#TBT The Venus 211 Caliber In A Bucherer Chronograph
Today’s #TBT on the Venus 211 is a special one as it is the first article from a new Fratello contributor, Tomas Rosputinsky (@rosputinsky_tomas on Instagram). Tomas is from, and lives in, Slovakia and has a taste for some rather eclectic vintage watches. In the future, we’ll see pieces on both the new and old from him, but today we start with something decidedly “dated”. Welcome, Tomas!
I think it was after a full week with the Speedmaster 60th LE (my first Speedy ever) that I realized how often I look at my wrist searching for the date. No matter how much I enjoyed the Speedmaster, that week drew my attention to vintage date watches. But this time with a renewed curiosity, trying to understand what secrets could be found on the market. A few spontaneous and pretty random purchases later, I was encouraged even more – this ultimately led to the Venus 211.
You know the drill
It wouldn’t be far from the truth to say that I just read a thread at some local Italian, French, or German forum while trying to find out more about specific watch references. The more you read (thank you, internet, for Google Translate) and the more tabs you open, you end up with 20 new other movements, models, brands, or references that you HAVE to explore.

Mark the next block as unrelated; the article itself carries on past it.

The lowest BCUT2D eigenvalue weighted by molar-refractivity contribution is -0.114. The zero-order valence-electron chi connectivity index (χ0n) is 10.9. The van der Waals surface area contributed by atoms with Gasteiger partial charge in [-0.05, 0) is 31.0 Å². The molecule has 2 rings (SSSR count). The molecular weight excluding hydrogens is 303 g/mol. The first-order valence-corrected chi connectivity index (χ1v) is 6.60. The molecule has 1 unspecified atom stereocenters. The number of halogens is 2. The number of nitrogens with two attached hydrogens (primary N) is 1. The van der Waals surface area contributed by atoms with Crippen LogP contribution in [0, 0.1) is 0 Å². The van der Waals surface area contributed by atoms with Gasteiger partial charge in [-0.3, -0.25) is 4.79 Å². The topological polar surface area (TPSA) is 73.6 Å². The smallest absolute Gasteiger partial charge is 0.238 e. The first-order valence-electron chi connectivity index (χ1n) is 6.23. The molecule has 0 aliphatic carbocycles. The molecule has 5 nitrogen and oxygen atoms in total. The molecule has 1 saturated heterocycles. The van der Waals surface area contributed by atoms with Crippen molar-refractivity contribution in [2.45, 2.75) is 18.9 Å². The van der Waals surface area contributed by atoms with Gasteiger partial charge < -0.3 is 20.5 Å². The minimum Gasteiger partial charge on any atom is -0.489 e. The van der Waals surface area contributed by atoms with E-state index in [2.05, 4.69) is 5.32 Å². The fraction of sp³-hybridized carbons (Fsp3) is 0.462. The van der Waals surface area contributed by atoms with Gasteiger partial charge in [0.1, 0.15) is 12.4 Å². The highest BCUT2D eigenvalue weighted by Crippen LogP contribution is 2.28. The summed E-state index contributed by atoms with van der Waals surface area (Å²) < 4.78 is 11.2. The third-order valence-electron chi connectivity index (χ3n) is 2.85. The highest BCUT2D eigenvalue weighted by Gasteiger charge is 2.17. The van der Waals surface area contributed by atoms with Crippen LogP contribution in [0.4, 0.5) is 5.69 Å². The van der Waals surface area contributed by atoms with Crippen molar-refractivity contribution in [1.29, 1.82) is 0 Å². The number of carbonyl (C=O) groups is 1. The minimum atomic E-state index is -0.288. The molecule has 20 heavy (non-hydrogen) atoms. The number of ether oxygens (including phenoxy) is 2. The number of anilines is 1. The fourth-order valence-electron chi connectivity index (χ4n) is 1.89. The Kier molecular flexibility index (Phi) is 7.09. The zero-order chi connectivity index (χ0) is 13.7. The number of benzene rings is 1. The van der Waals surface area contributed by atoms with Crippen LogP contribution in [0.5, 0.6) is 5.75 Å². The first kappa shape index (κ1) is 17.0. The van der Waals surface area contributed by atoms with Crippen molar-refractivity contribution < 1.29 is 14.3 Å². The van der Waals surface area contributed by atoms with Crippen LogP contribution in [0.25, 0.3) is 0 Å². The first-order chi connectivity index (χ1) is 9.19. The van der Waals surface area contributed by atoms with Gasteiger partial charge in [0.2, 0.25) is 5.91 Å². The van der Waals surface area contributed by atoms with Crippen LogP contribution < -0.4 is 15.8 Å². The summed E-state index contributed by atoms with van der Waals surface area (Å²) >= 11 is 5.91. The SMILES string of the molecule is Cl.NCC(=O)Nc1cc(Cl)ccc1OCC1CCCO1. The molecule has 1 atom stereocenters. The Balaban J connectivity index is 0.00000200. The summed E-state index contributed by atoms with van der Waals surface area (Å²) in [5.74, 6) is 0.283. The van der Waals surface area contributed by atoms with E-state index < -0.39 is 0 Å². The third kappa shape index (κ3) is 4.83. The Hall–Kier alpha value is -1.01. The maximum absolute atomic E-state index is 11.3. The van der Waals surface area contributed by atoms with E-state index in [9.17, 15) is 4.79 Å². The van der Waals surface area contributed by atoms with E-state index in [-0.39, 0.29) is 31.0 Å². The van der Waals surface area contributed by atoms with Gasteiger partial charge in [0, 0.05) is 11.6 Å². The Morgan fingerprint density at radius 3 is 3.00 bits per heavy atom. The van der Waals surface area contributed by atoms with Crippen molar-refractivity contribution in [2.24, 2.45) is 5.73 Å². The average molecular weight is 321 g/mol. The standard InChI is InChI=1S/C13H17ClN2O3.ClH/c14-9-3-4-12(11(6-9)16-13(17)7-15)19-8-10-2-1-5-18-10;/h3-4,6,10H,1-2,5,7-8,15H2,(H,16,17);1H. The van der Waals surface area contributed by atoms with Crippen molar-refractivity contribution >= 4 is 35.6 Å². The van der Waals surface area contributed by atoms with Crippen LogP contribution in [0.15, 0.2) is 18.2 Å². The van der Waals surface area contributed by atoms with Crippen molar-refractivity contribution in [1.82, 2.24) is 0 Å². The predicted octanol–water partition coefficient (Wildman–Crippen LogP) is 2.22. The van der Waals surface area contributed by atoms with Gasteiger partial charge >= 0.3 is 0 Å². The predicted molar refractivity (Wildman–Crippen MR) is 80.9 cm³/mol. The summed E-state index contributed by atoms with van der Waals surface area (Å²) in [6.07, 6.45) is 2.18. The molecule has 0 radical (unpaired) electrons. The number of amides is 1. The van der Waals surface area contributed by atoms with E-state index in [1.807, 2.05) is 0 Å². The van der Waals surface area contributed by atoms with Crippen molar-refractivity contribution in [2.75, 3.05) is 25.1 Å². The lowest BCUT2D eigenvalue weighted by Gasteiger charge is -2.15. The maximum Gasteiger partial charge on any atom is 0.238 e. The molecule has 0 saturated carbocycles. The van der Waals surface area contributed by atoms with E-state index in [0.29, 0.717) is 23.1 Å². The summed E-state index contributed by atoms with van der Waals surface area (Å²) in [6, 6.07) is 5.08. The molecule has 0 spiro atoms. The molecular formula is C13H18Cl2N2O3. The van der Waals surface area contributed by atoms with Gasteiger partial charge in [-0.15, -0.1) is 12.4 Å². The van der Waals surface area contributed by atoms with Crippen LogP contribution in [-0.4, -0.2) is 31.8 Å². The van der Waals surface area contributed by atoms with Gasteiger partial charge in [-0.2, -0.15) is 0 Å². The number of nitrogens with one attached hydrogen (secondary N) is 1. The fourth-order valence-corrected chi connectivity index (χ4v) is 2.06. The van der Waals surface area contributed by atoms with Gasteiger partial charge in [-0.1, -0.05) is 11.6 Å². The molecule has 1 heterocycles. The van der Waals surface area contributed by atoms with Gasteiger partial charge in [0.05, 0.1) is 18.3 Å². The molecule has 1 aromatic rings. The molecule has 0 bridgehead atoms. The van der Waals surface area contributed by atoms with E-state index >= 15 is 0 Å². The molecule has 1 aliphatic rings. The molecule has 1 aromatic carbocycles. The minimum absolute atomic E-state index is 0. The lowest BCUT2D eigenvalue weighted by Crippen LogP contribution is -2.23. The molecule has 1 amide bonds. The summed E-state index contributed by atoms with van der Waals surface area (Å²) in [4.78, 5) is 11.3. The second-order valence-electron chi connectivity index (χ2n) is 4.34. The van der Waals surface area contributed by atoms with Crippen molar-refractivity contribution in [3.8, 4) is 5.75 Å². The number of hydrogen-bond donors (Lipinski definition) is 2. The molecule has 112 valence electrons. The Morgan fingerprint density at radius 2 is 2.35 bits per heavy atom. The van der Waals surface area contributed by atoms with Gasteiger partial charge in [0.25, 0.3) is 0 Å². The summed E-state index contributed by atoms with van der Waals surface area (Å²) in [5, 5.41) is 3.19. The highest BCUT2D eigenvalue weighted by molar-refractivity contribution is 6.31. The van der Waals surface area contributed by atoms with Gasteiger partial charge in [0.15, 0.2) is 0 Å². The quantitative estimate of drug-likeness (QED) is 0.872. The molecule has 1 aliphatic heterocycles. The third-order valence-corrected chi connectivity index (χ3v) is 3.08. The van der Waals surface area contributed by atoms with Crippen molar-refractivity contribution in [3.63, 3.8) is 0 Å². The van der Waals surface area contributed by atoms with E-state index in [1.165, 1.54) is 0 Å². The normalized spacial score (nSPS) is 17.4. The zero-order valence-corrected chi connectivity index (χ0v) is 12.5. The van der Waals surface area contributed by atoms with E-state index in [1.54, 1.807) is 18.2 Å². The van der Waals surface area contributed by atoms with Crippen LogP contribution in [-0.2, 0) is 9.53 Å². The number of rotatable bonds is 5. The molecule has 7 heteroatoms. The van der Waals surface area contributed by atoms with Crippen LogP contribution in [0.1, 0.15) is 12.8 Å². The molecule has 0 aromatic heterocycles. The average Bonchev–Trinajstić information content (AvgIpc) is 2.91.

The biggest curiosity — Finding the Venus 211
I clicked on one of my twenty freshly opened browser tabs and my eyes nearly jumped out onto my keyboard. What I saw was one of the most generic and for many too boring chronograph dial designs with two sub-registers. Yet below them, there was a double date cutout made of two rotating discs that were so big I had to double-check that I was looking at a vintage watch. If that wasn’t enough, the digits showed a weird date ‘38’. This was my first encounter with the Big Date Venus 211, and I was hooked.
Why the big date?
The famous Rolex Datejust from 1945 was the very first automatic wristwatch with a changing date. Things picked up on speed in the next few years thanks to Hans Wilsdorf’s wife who could not read the date easily. As it should be in a loving relationship, her husband, who happened to be the boss of Rolex at the time, got it all sorted out. Not only did he introduce the magic magnifying “Cyclops” that made reading the date more comfortable, but he also introduced the changing of dates sharply at midnight in the blink of an eye.
Yet the first single-window date dials on wristwatches appeared in the late ’20s and early ’30s, almost 20 years before the Rolex Datejust. The same but considerably smaller circumferential date discs were driven for example by simple calibers with cylinder escapements. If you have an early single window date watch in your collection, you know that reading dates was and still is a bit of a pain. Watchmakers knew it 80 years ago too. Enter the Venus 211.